Fear and Greed in Financial Markets: A Clinical Study of Day-Traders
We investigate several possible links between psychological factors and trading performance in a sample of 80 anonymous day-traders. Using daily emotional-state surveys over a five-week period as well as personality inventory surveys, we construct measures of personality traits and emotional states for each subject and correlate these measures with daily normalized profits-and-losses records. We find that subjects whose emotional reaction to monetary gains and losses was more intense on both the positive and negative side exhibited significantly worse trading performance. Psychological traits derived from a standardized personality inventory survey do not reveal any specific "trader personality profile", raising the possibility that trading skills may not necessarily be innate, and that different personality types may be able to perform trading functions equally well after proper instruction and practice.
(This abstract was borrowed from another version of this item.)
If you experience problems downloading a file, check if you have the proper application to view it first. In case of further problems read the IDEAS help page. Note that these files are not on the IDEAS site. Please be patient as the files may be large.
As the access to this document is restricted, you may want to look for a different version under "Related research" (further below) or search for a different version of it.
Volume (Year): 95 (2005)
Issue (Month): 2 (May)
|Contact details of provider:|| Web page: https://www.aeaweb.org/aer/|
More information through EDIRC
|Order Information:||Web: https://www.aeaweb.org/subscribe.html|
References listed on IDEAS
Please report citation or reference errors to , or , if you are the registered author of the cited work, log in to your RePEc Author Service profile, click on "citations" and make appropriate adjustments.:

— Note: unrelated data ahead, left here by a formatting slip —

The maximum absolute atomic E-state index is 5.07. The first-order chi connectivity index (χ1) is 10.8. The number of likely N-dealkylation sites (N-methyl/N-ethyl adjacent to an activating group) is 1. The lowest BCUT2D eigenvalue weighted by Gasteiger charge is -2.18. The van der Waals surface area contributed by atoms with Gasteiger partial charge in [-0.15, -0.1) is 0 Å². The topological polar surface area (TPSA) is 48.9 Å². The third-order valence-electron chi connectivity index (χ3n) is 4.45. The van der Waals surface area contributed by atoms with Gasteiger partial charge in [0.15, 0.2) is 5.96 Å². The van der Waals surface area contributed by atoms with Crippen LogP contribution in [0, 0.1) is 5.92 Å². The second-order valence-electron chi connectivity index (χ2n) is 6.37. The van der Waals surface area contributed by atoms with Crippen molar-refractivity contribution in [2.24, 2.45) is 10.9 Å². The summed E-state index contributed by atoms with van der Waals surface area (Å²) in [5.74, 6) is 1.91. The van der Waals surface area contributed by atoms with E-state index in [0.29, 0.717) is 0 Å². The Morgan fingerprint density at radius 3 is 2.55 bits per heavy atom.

- Mark Kamstra & Lisa Kramer & Maurice D. Levi, 2002.
"Winter blues: a SAD stock market cycle,"
FRB Atlanta Working Paper
2002-13, Federal Reserve Bank of Atlanta.
- Andrew W. Lo & Dmitry V. Repin & Brett N. Steenbarger, 2005.
"Fear and Greed in Financial Markets: A Clinical Study of Day-Traders,"
NBER Working Papers
11243, National Bureau of Economic Research, Inc.
- Andrew W. Lo & Dmitry V. Repin & Brett N. Steenbarger, 2005. "Fear and Greed in Financial Markets: A Clinical Study of Day-Traders," American Economic Review, American Economic Association, vol. 95(2), pages 352-359, May.
- George Loewenstein, 2000. "Emotions in Economic Theory and Economic Behavior," American Economic Review, American Economic Association, vol. 90(2), pages 426-432, May.
- Mittal, Vikas & Ross, William T., 1998. "The Impact of Positive and Negative Affect and Issue Framing on Issue Interpretation and Risk Taking," Organizational Behavior and Human Decision Processes, Elsevier, vol. 76(3), pages 298-324, December.
- Jon Elster, 1998. "Emotions and Economic Theory," Journal of Economic Literature, American Economic Association, vol. 36(1), pages 47-74, March.
- Brandstatter, Hermann & Guth, Werner, 2000. "A psychological approach to individual differences in intertemporal consumption patterns," Journal of Economic Psychology, Elsevier, vol. 21(5), pages 465-479, October.
- Isen, Alice M. & Geva, Nehemia, 1987. "The influence of positive affect on acceptable level of risk: The person with a large canoe has a large worry," Organizational Behavior and Human Decision Processes, Elsevier, vol. 39(2), pages 145-154, April.
- David Hirshleifer & TYLER G. SHUMWAY, 2004.
"Good Day Sunshine: Stock Returns and the Weather,"
- Colin Camerer & George Loewenstein & Drazen Prelec, 2003. "Neuroeconomics: How neuroscience can inform economics," Levine's Bibliography 506439000000000484, UCLA Department of Economics.
- Anya Krivelyova & Cesare Robotti, 2003. "Playing the field: Geomagnetic storms and international stock markets," FRB Atlanta Working Paper 2003-5, Federal Reserve Bank of Atlanta.
When requesting a correction, please mention this item's handle: RePEc:aea:aecrev:v:95:y:2005:i:2:p:352-359. See general information about how to correct material in RePEc.
For technical questions regarding this item, or to correct its authors, title, abstract, bibliographic or download information, contact: (Jane Voros)or (Michael P. Albert)
If you have authored this item and are not yet registered with RePEc, we encourage you to do it here. This allows to link your profile to this item. It also allows you to accept potential citations to this item that we are uncertain about.
If references are entirely missing, you can add them using this form.
If the full references list an item that is present in RePEc, but the system did not link to it, you can help with this form.
If you know of missing items citing this one, you can help us creating those links by adding the relevant references in the same way as above, for each refering item. If you are a registered author of this item, you may also want to check the "citations" tab in your profile, as there may be some citations waiting for confirmation.
Please note that corrections may take a couple of weeks to filter through the various RePEc services.